Morning Oregonian. (Portland, Or.) 1861-1937, July 28, 1921, Page 12, Image 12

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Court Promises Acquittal to
Three More Tentatively.
Louis and Ben Levi Released While
Buck Weaver, Happy Felsch and
j Cari Zork Are to Get Off.
i CHICAGO. July 27. The defense In
the baseball trial today In three hours
tore down the network of evidence
woven by the state In seven days
sufficiently to bring; immediate free
dom to two defendants, obtained a
tentative promise from the presiding
Judge of freedom for three others and
presented an alibi supported .by two
witnesses and numerous written rec
ords for a sixth of the 11 men on trial.
As a result of the defense's first
attack, Louis and Ben Levi of Koko
mo, Ind., legally were freed of any
connection with the deal through
which. It is alleged, Chicago White
Sox players agreed to throw the 1919
world series for $100,000.
To Buck Weaver and Happy Felsch,
once idols of the American league,
and Carl Zork of St. Louis acquittal
was promised by Judge Friend unless
further evidence is presented against
tnem, ana jjavid sselcer of Dea Moines,
la., presented an alibi through his
own testimony which was corrobo
rated by witnesses and documents in
troduced. Defense of Others Xext,
Tomorrow the defense will begin
trying to free Joe Jackson, Eddie Cl
cotte, Claude Williams, Chick Gandil
and Swede Risberg. First on tEe
schedule, however, will be a number
of witnesses from St. Louis to testify
for Zork, the defense wishing to make
his case as strong as possible.
Following him. Weaver. Felsch and
Risberg will testify, with Chick Gan
dil probably coming next. The de
fense does not expect to finish before
the middle of next week.
The state rested its case today after
Billy Maharg of Philadelphia gave tes
timony corroborating that previously
riven by Bill Burns, the admitted ac
complice. The defense then presented motions
Tor dismissal of the charges against
the Levis, Zork. Felsch, Weaver,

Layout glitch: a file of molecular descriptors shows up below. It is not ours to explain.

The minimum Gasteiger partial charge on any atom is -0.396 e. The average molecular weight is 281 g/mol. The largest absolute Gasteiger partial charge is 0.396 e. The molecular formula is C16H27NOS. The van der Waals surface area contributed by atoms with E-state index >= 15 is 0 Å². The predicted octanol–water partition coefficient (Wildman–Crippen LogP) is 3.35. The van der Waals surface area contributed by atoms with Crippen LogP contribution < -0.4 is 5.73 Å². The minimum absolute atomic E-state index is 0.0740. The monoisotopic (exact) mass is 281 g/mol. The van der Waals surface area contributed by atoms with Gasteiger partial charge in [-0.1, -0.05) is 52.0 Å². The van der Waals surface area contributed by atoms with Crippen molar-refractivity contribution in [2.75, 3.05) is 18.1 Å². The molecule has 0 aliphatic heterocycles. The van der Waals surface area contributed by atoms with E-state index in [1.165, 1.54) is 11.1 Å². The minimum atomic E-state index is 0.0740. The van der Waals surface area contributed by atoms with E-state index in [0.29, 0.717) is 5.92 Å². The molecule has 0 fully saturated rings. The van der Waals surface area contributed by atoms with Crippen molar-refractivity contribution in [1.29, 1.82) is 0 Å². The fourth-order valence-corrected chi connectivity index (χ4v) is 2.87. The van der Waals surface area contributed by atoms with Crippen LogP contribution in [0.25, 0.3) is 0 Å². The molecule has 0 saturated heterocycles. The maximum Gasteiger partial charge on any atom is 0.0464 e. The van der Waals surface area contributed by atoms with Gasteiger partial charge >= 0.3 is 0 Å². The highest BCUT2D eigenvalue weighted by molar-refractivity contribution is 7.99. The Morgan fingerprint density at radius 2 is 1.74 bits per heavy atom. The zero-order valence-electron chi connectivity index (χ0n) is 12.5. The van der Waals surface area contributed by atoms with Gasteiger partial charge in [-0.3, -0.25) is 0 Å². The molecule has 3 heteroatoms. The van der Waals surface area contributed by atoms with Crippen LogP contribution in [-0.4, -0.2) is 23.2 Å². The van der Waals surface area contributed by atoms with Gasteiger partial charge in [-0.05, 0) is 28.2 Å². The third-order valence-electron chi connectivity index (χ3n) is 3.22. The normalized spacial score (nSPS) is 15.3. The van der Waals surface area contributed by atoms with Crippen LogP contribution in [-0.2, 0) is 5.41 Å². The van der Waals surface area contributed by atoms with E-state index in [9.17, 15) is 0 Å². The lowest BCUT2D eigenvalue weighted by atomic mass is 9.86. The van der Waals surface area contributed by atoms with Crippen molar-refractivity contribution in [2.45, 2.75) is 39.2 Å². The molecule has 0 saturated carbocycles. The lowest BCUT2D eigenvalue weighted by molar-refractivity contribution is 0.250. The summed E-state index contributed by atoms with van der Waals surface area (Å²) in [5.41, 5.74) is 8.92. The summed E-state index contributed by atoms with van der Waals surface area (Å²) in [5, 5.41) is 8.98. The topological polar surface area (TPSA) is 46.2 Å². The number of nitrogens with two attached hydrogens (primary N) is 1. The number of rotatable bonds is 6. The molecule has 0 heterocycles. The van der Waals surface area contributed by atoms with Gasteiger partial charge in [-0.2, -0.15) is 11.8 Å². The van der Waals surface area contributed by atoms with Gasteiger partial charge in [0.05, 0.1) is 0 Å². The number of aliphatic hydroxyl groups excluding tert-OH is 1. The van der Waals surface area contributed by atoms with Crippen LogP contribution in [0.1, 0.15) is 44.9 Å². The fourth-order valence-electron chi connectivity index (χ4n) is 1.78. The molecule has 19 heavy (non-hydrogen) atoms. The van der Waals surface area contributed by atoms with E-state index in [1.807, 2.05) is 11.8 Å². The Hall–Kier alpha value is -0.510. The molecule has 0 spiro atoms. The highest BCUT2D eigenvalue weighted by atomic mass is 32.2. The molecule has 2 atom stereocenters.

Zelcer and Joe Jackson. The state
promptly dropped the cases against
the Levis, but refused to take similar
action for the others, holding that
they might be further incriminated
through defense testimony, but ad
mitting the case against them now is
Visit la Recalled.
Zelcer. identified by Maharg and
Burns, testified that he was in Chi
cago September 28, leaving that night
for Cincinnati and arriving there
September 2, the day Bill Burns had
testified he had conferred with hira
in New York over the alleged con
spiracy. Returning to Chicago after
the two Cincinnati games, Zelcer said
he was confined to his hotel here
three days through illness.
His testimony was confirmed by a
witness who went to a ball game
here with him September 28 and then
traveled to Cincinnati with him. A
hotel bookkeeper here testified Zelcer
paid his'blll September 28 and left
town, returning later. The hotel rec
ords were admitted as evidence, as
were later bills, showing he had paid
the hotel for drugs and medical serv
ice the days he sid he was sick.
Others Also Registered.
The state obtained an admission
from Zelcer that he had registered
himself. Abe Attell and the two Levis
at the Sinton hotel, Cincinnati, Sep
tember 30, presenting the register as
evidence. Zelcer explained he had
been moved to another room that
day and had volunteered to take in
Attell when the latter could' not ob
tain a room. He presented a tele
trrara from the Sinton received today
stating he had registered there Sep
tember 29, and that the register
showing this would be sent here if
"I dont know Maharg or Burns
or any of the defendant ball players
and never saw Maharg or Burns until
iney testuiea. zelcer testified. "I
have known Attell for years, but did I
jiot know anything of this alleged
world series deal, and Maharg and
Burns have made a big mistake in
saying I am the man they knew as
The testimony presented against
IWeaver and Felsch included only the
statement of Burns that he saw them
In a room in Cincinnati with other
players who were said to have been
in the alleged conspiracy. This testi
mony was counteracted by his state
ment under cross-examination that he
was not sure Weaver and Felsch were